Warrier's Collage March 9, 2022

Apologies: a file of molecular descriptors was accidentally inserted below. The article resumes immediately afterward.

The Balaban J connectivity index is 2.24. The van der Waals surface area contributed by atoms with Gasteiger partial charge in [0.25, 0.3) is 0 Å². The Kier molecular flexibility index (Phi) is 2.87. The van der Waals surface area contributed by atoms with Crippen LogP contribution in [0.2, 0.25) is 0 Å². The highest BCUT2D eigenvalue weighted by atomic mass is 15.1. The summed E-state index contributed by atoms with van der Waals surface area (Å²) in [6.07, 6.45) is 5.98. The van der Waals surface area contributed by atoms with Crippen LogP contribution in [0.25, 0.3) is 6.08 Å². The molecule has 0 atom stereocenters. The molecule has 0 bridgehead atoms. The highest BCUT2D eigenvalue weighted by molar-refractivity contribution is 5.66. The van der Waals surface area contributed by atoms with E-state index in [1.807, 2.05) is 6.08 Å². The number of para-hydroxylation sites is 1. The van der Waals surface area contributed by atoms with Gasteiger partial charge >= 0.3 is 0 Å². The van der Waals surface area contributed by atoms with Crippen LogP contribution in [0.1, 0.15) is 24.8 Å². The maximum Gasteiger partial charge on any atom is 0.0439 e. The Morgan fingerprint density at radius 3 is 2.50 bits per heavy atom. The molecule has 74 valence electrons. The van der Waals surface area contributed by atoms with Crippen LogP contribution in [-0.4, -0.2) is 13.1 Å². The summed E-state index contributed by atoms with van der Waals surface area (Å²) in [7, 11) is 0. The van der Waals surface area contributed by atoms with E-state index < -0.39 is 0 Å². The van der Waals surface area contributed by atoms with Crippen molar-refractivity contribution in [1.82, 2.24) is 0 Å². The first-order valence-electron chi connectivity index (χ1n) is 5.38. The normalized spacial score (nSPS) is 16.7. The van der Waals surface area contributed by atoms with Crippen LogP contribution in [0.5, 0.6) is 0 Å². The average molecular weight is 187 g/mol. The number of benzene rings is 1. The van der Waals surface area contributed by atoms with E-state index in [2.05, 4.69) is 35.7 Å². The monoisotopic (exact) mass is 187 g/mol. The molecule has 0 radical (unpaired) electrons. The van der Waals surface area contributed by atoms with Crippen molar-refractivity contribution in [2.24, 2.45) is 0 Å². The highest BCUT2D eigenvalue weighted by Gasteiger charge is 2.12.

Welcome To Warrier's COLLAGE On Wednesday, March 9, 2022 Thirike https://youtu.be/H-kXOk_ZtT4 (Trailer of a Malayalam Movie) Good Morning M G Warrier M A Messages 1) Interaction March 8, 2022 Jayakumar RBI : Good morning I thought next issue of Collage would be on 10th March MG Warrier : I said "next regular issue" or something like that. Anyway, only you have noticed. Jayakumar : Because I was planning to write something on "being in the company", but not being connected recently, exchanged between Badri and Gauria about inactive members! Warrier : 🙏 2) Uzhuthra Warrier Kharghar Vazhakkula by Changampuzha depicted the plight of the Pulaya community, agicultural labourers who were destined to do hard labour in the field and live in hutments amongst the paddy fields under chill penury. They laboured throughout but the fruits of their labour were expropriated by the landlords leaving hardly anything for the rainy days. Negroes were slaves. But they were engaged as domestic servants. But not Pulayas. Even Mahatma Gandhi objected to their obligatory employment as domestic servants of members of the uppercaste Hindus. B Current Affairs 1) World War 4 : Chilled Reality https://timesofindia.indiatimes.com/readersblog/time-and-progress-dna/the-russian-snowballing-effect-world-war-4-o-41663/ Some comment or brush aside that Russia is just a 1.7 trillion economy and Ukraine about 195 billion economy and both combine not exceeding four percent of the world economy and possibly have less effect on the world. On the contrary integrated Earth in the phase of industry 4.O (same holds good for societal change) gets into a big snowballing effect as we just witness it. We can theoretically see that earth enters world war 4.O skipping the traditional world war 3! (True. We brushed aside World War 3 fought in Vietnam, Iraq and several other countries during the decades that followed World War 2, which orphaned more children than all the previous wars together did. We thought we were insulated from the vagaries of war.🙏-Warrier) 2) Media Response March 8, 2022 Facing The Future-Indian Pension System This refers to your editorial "Future imperfect" (March 8). It's impossible to deny any of the facts averred here, but there are unsaid glaring truths which are more bitter, if one is to view the present status of the Indian Pension System dispassionately. The book on my table is "Facing The Future : Indian Pension Systems" published in 2007 by McGraw-Hill Publishing Company Limited, New Delhi. The content of the book was the outcome of a joint effort between Indian Institute of Management Bangalore and ING. The book claimed to analyse the results of extensive market surveys, drawing from the experience of industry experts and study the different pension systems around the world. I quote from the introduction of the book : "The book encourages thinking on the pension issues which will lead to viable solution to India's problems" The need of the hour ia a thorough overhaul of the Indian Pension System. The ultimate solution may not be going back to the pre-2004 government pension system or going ahead with the hurriedly introduced NPS, but something in between. Instead of leaving decisions to political manipulations, government need to start thinking professionally on such issues which have long term social and economic implications. Easiest option would be to start from the findings of the above 2007 study. M G Warrier Thiruvananthapuram C Nostalgia : Indian Railways The following are Excerpts from S Nallasivan's mail received in Ex-RBI Group : The good old Indian Railways has been changing its face what with the semi fast Speed, Vanthe Express Rail with 200 Km speed getting increased from just 2 to 75 and the prestigious Bullet Train with a Speed of 300 Kms per hour is on the anvil, the Railways too for the first time took heart to change their operations with a Toilet Facility as early as 1909 by a simple but anguish expressed one Rail passenger. The Railway Museum still have this letter prominently displayed. Indian Railways History – Interesting Story about Okhil Chandra Sen letter Indian Railways has a very interesting story on how the toilets came into existence in 1909. If not for this man, not sure when would it have seen light of the day. The introduction of toilets in Indian trains is an interesting tale for Indian railway history. The story is so amusing that Mr. English Grammar went on leave for a few moments. Imagine if your “belly is too much swelling”, will you bother about “shockings”. �� Indian railway history Indian railway history is more than 170 years old – the first passenger train in India became operational in 1853. For more than 50 years of operations of the Indian Railways, there were no toilets in trains. On July 2, 1909, Okhil Chandra Sen, an Indian railway passenger, wrote a letter to Sahibganj Divisional office West Bengal in 1909 requesting to set up toilets in Indian Railways. Okhil Chandra sen letter to railway authorities was written in anguish, which only Okhil babu could have felt. Though the letter certainly lacked basic English grammar it became an important document in the history of Indian railways. This letter has been hand-painted and it is currently on display in the Rail Museum in New Delhi. Dear Sir, I am arrive by passenger train at Ahmedpur station and my belly is too much swelling with jackfruit. I am therefore went to privy. Just I doing the nuisance the guard making whistle blow for train to go off and I am running with lota (water pot) in one hand and dhoti (clothes) in the next. When I am fall over and expose all my shockings to man and woman on platform. I am got leaved at Ahmedpur station. This too much bad, if passengers go to make dung, the damn guard not wait train five minutes for him? I am therefore pray your honour to make big fine on that guard for public sake otherwise I am making big report to papers. Yours faithfull servant Okhil Chandra Sen After this letter from an aggrieved Okhil Chandra Sen, the railway authorities had no other option but to introduce toilets in all lower-class carriages in trains running more than 50 miles at that time. Somebody famous has said – Words are not important when you recognize intentions. During the time, India was still under British rule, hence most likely an Englishmen would have read it, and he would have definitely recognized Okhil babu intention. Next time, if you don’t find a toilet somewhere, you can try this letter. �� D Spirituality/Faith charan singh (@CharanSingh60) Tweeted: Unity in Diversity - 184 उपजै गिआनु दुरमति छीजै अम्रित रसि गगनंतरि भीजै एसु कला जो जाणै भेउ भेटै तासु परम गुरदेउ Spiritual wisdom in, evil out Ambrosial Nectar drenching mind One who understands this Meets Almighty: Supreme Guru Beni, Rag Ramkali, 974, SGGS https://twitter.com/CharanSingh60/status/1500949251727433732?s=20&t=uEBUX2H_t0VDlDL0dSEj_Q E International Women's Day : Vathsala Jayaraman Chennai You can do almost anything you put your mind to ... You can swim the deepest ocean and climb the highest peak ... Be a doctor or fly a plane You can face adversity and still walk tall. You are strong, beautiful, compassionate and much more than words could ever say! Today is yours, and so is ever other day... Happy Women's Day! The willingness to learn the patience to understand, the strength to support, the heart to care & just to be there.... that is the beauty of a lady! Happy Women's Day! These are some of the encomia showered on women in this part of the year. Indeed the next International Women's Day has come. Does it indicate women's unity, power, courage, strength, focus, joy or progress? One wishes it means at least some of the above... There is indeed an awakening- women walking through life boldly, shoulder-to -shoulder with man- corporate high-fliers, pilots, sportswomen, the police, army personnel, self-employed businesswomen, engineers, doctors, lawyers, judges, pedagogues, mountaineers, pastors... But how much of the world population of women is in those happy places? How many are forbidden from normal lives, how many barred from entering temples, clubs, how many thrown out of homes for giving birth to female babies, how many cut and tortured, their female foetuses removed and killed, how many raped, paraded on roads , and killed, how many not allowed schooling and education, how many thrashed (in India) for not bringing enough dowries, how many (in certain countries) treated as nothing more than mere sex objects ? Does the International Women's Day do anything for them? These are the thoughts that dash against our minds. March 8th! Yet another day -once again a rush of journalists, critics, theorists, channeliers, society'cleaners', omnipresent politicians heap word upon word, image upon image of women, the 'great' creation of God, her patience, courage, tolerance bla bla,not to talk of whatsapp messages, FB, Twitter etc etc. Yet as women scream in pain while bringing another daughter to life, she awaits justice at the doors of men and law of the land, only to be kicked, pinched, poked and ashamed again and again-cases are in the increase. What do these International Women's Days do to these women? Has she to be satisfied with grand words and phrases spoken on March 8th? How do the dissertations, encomia and stereotyped schemes promised and forgotten help her even when she is forced to kill female foetus, beaten, harassed and killed for not bringing sufficient dowry? Of course slowly awareness is springing up. Educated boys have started respecting girls. Today's mothers have started laying emphasis on their sons to bestow kindness and respect on girls. But the deep rooted patriarchal feelings do not leave so easily. Compared to the goal to be reached we are far far below the mark. Until every woman is given joy to be a woman, mate, lover, wife or friend or professional; until all women are allowed to mother girls without any hesitation of fear or insults; until every woman is given her own time, space, freedom, until every girl is made to realise the real meaning of shared pleasure and pain; until she herself feels that she is a pillar of strength; until she is made aware of her own decisions, mind and might; until she is given the right to be tender, soft or hard; above all until every woman is freed from her own patriarchal set up which she has also nurtured and nourished equally along with men--are these gala celebrations of International Women's Day meaningful? Vathsala Jayaraman F Women's Day Special Mathrupanchakam by Shankaracharya* Let us think of mothers on this International Women's Day. Given below is the lyrics and meaning of Matru Panchakam. by Adi Shankara, his tribute to 'mother' Our eyes get moist on reading this Maatru Panchakam ,by a Sanyasi. aasthaam tavaddeyam prasoothi samaye durvara soola vyadha, nairuchyam thanu soshanam malamayee sayya cha samvatsaree, ekasyapi na garbha bara bharana klesasya yasya kshmo dhathum, nishkruthi munnathopi thanaya tasya janyai nama. Oh mother mine, With clenched teeth bore thou the excruciating pain, When I was born to you, Shared thou the bed made dirty by me for an year, And thine body became thin and painful, During those nine months that you bore me, For all these in return, Oh mother dearest, I can never compensate, Even by my becoming great. gurukulamupasruthya swapnakaale thu drushtwa, yathi samuchitha vesham praarudho maam twamuchai gurukulamadha sarva prarudathe samaksham sapadhi charanayosthe mathurasthu pranaama. Clad in a dress of a sanyasin, You saw me in my teacher’s school, In your dream and wept, And rushed thither, Smothered, embraced and fondled me, Oh mother mine, And all the teachers and students wept with you dear, What could I do, Except falling at your feet, And offering my salutations. ambethi thathethi shivethi tasmin, prasoothikale yadavocha uchai, krishnethi govinda hare mukunde tyaho, janye rachito ayamanjali. Oh mother mine, Crying thou shouted in pain, During thine hard labour, “Oh mother, Oh father, Oh God Shiva, Oh Lord Krishna, Oh Lord of all, Govinda, Oh Hari and Oh God Mukunda,” But in return, Oh my mother dearest. I can give you but humble prostrations. na dattam athasthe marana samaye thoyamapi vaa, swadhaa vaa no dheyaa maranadivase sraadha vidhina na japtho mathasthe marana samaye tharaka manu, akale samprapthe mayi kuru dhayaam matharathulaam. Neither did I give you water at thine time of death, Neither did I offer oblations to thee to help thine journey of death, And neither did I chant the name of Rama in thine ear, Oh Mother supreme, pardon me for these lapses with compassion, For I have arrived here late to attend to those. mukthaa manisthvam, nayanam mamethi, rajethi jeevethi chiram sthutha thwam, ithyuktha vathya vaachi mathaa, dadamyaham thandulamesh shulkam. Long live, Oh, pearl mine, Oh jewel mine, Oh my dearest eyes, Oh mine prince dearest, And oh my soul of soul, Sang thou to me, But in return of that all, Oh my mother dearest. I give you but dry rice in your mouth When I was born, a WOMAN was there to hold me-MY MOTHER As I grew up as child, a WOMAN was there to care and play with me -MY SISTER I went to school, a WOMAN was there to help me learn-MY TEACHER I needed compatibility, company and love, a WOMAN was there for me-MY WIFE I became tough, a WOMAN was there to melt me-MY DAUGHTER When I will die, a WOMAN will be there to absorb me in -MOTHERLAND *Received from Vathsala Jayaraman Chennai G Collage Essay : Tight Spot : Vathsala Jayaraman Chennai The joy of living dangerously! I believe firmly in the axiom that getting into a tight spot or, if you prefer, a tight corner from time to time brings out the best in us. Compare a man who has never got into a tight spot in his whole life with someone who is never out of it. You will find the former invariably a docile, dull-witted person looking as though he has just had a ten-course lunch besides having missed his sleep for forty eight hours. The latter will have that perpetual lean and hungry look and will be as sharp as the edge of a razor and thoroughly proactive. We have a friend by name Rajoo, whom I know for the past 60 years. Even as a five year old boy, that was when I met him first, Rajoo had shown exceptional flair for getting into inescapable muddles. As years rolled by, the soups that he got himself into became deeper and deeper. These days they are virtually bottomless pits but, he always comes out of them unscathed. If you ask him about it, he'll say,“If I wake up in the morning, I must have a problem to solve. If I ever run out of problems, I'd rather not wake up at all .” Rajoo has some good reasons for allowing things to get out of hand every time. According to him, crisis managers are the most sought after in the world today. Red Adair, the world famous fire-fighter who specialises in fighting huge fires in oil wells, is his role model. According to Rajoo, Red Adair would just be another Fire Fighter in the street corner waiting for a phone call to put out some inconsequential cracker fire if the company had not encountered bigger avenues of fire-fighting. According to him, if a good Manager ensures that the work gets done without encountering any problem, he hardly gets noticed but if some problem reaches a critical stage, the chap who manages it well at that point gets applauded! Rajoo, therefore, never attends to anything until it reaches a crisis level. The people that Rajoo hates most are those who book their train tickets 60 days in advance and arrive at the Station two hours before the ETA of the train!He says that the sense of achievement after securing a berth is unparalleled and he enjoys the envious look of the fellow RAC passengers! If you are a follower of cricket, particularly of the Indian variety, you would have observed that the batsmen who do not play by the copy book are a treat to watch. For example, if the top order batsmen who have a sound technique make a heavy weather of opposition bowling and fall like the proverbial nine pins, the‘living dangerously’ tail enders, who care a damn for the technique, come on to the field and make a mincemeat of the dreaded opposition bowling. It is their way of responding to the muddle created by their top order batsmen. They lift the game to such ethereal levels that you really end up thanking the top order batsmen for having put the tail-enders in a jam. This probably describes 2 sects of personalities. One where caution is of the essence and another where caution and and wisdom are thrown to the wind. Here experience will be the decider. If someone were to live life as Rajoo, he might be alone and not have the responsibilities of a house holder. Rajoo was able to accomplish his aim of not being bored by living on the edge but is that the way? Crisis management is an art by itself and one has to enjoy, the state on pins and needles all the time - far from easy. But many of us are pushed into problems at inappropriate times without longing for the same., sometimes due to the inefficiency or indecisiveness of others. But our sense of responsibility does not allow us to shirk and pass on the buck. This may make us being pushed from all corners and forced to take decisions which normally the seniors are to do.. Adversity is our best friend at times. My cousin once lived in Scandinavia - an absolute heaven in terms of social welfare. But it made him such a log of wood. He realised that when people have everything guaranteed from cradle to the grave- they lose out on the edge, the urge to live. There are no tight spots, there are even no traffic jams. A simple issue like a water pipe bursting in winter will have the locals hyperventilating. Whereas, we would just jaunt outside, fill some snow in a trough and get our water. They say that an Indian encounters more excitement in one day, than a Swede does in a lifetime. Apparently, the great trading communities of India the Gujjus and the Marwaris have a simple rule when they find a groom for their daughters. They don't necessarily look for a guy who has succeeded in business, though that will do. If a guy has invested in business, lost everything and then bounced back into the trade- they prefer him to one who has never failed. Failures, tightspots, pitfalls- they make us what we are. Above all, they make us human. Everybody loves to be under busy schedule. If a person keeps himself busy and gets indulged in various activities planned slot by slot he is free from worries. A life with out commitment and binding is a food with out taste. But Rajoo falls under the other extreme. Imagine a life always under risks. Is it acceptable? Crisis takes it shape only if it has a value. Crisis management is very important. We can only discover crisis but not invent it. We can plan a task which is crisis free which is also in turn can be named as crisis management. Why complicate a task which can approached normally. Don't book the ticket before two months. Atleast book before ten days. "Neither ride the vehicle too fast nor too slow". My son worked a few years back in a Company that had crisis after crisis for many years. Suddenly, things settled down and the CEO was happy. He thought the business as usual is easy to handle. He noticed that normal business issues which the senior executives managed easily through delegation, became major issues. The CEO organized an emergency meeting and addressed the Executives and his first statement was : "You guys have become wonderful crisis managers in the last few years because we were hit with most unexpected business circumstances. Now, you guys have become such a wonderful crisis managers, you are converting normal business situations into crisis, so that you can better manage it." Vathsala Jayaraman